The wild horse advocate observers agree that the horses had been worked long before the public observation to bring them around the trap from far reaching areas so as to herd them in to the trap in large numbers, and many of the horses were soaking wet and bleeding in various parts of their bodies.  Some had big contusions on the hips. Others were bleeding from the nostrils. 
This was not an easy thing to observe, especially considering how very unfair the BLM-set Appropriate Management Level established for the wild horses in this vast area, ca. 500 horses within ca 800,000 acres, 82% of whose forage has been allocated to livestock as the wild horses are marginalized, claimed to be overpopulated ( i.e. in "excess"), while in fact they are being excessively reduced to very underpopulated levels. Their broken families will exacerbate uncontrolled reproduction in the few that remain and set back the generations-old process of ecological adaptation.
      While I celebrate the escape of the 20 horses, we should do so guardedly.  It is more than likely that the Cattoors, the roundup contractors, sent wranglers out to rope and drag these horses in.
       What Craig Downer is referring to, when he states, "Their broken families will exacerbate uncontrolled reproduction," is often referred to as "compensatory reproduction," where a species increases its normal reproduction rate because its survival or population is threatened. This increase in reproduction is in order to "compensate" for the loss of life and population and insure the survival of the species. What a brilliant creator we have. Hence, the title, "compensatory" reproduction.
         Good, honest science indicates that BLM's policy of roundups, even if only every five years, is actually creating an artificially increasing population, which triggers more roundups, which triggers more compensatory reproduction, which triggers more roundups... you get the picture.
         See the below report by J. Kirkpatrick, whom I understand to be the inventor of PZP, and a man highly respected by the BLM and the HSUS.  This is from the Journal of Wildlife Management, Vol. 55, No. 4 (October 1991) pp. 649-652, published by Allen Press, Compensatory Reproduction in Feral Horses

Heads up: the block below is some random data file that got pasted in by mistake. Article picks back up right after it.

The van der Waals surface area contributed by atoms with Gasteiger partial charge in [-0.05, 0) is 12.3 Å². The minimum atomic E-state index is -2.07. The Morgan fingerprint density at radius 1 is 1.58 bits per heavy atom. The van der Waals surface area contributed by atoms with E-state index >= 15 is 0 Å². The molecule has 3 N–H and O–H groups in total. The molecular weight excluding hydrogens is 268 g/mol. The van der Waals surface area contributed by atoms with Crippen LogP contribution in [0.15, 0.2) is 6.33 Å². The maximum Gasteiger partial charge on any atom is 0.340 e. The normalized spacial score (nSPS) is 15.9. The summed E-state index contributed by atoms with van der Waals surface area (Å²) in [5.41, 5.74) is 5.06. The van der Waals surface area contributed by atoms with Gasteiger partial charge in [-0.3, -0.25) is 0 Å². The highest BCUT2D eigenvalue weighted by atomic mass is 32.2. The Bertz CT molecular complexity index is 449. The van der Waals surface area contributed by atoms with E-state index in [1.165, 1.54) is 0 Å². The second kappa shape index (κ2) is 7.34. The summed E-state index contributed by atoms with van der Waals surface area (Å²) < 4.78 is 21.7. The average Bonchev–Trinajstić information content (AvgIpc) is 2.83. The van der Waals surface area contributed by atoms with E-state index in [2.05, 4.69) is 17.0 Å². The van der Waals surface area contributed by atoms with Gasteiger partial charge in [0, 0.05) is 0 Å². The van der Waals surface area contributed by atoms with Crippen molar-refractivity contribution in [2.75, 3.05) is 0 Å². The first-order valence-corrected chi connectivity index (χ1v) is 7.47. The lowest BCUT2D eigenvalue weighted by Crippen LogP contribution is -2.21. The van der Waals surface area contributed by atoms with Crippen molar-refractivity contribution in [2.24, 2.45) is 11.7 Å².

The Maryland herd consists of approximately 150 horses living on Assateague Island National Seashore, and, in keeping with National Park Service policies of nonintervention, management is minimal.  The Virginia herd consists of approximately 200 horses inhabiting Chincoteague NWR; these horses are intensively managed through the annual removal of approimately 80% of the foals, a practice dating back >30 years.  In an 8-year study of reproduction among the Assateague Island horses conducted between 1975 and 1983, Keiper and Houpt (1984) reported an annual foaling rate of 74.4% among sexually mature mares on the Chincoteague NWR.  In contrast, the foaling rate for the unmanaged Assateague Island NS horses was only 57.2%, with an age-specific range of 40-70%.  Since 1986, the Assateagu;e Island NS foaling rate has dropped below 50% (J.F. Kirpatrick, upubl. data).
Maybe it's time BLM started applying some science to its decisions about the wild horses.
For the wild horses, captive and free, and their humble burro friends, 
  Elyse Gardner

Friday, August 6, 2010


     The internet "adoption" of the Calico complex horses has concluded. These few horses we've come to know and love have landed safe, a teeny teeny drop in a huge bucket. Keeping wild horses free on the range is best. Finding good homes for all horses who have been taken from the wild is the goal, and many good people in and out of BLM are working hard to rehome these disenfranchised animals.  ("Disenfranchised':  to deprive someone of a legal right or privilege, especially the right to vote.)  Let us consider the horses' experience.
These horses forever left their stark, beautiful mountain homes in January and February of this year,  helicopter-driven off their land in a final frightful run that left them without freedom, without family, without home, without purpose.  Most escaped with their lives intact. Many have succombed -- 111 as of this date -- having animated and contributed their beauty, elegance, and grace to a world which in large measure did not have the eyes to see them nor the will to maintain their space for them.
                      ©Photo by Craig Downer   (CLICK ON PHOTOS TO ENLARGE THEM)
Lightning (with Dusk and his two mares) accepting Bob Bauer in his living room. 
 Craig and Bob visited these horses in October 2009, two months 
prior to the start of the infamous, deadly Calico roundup.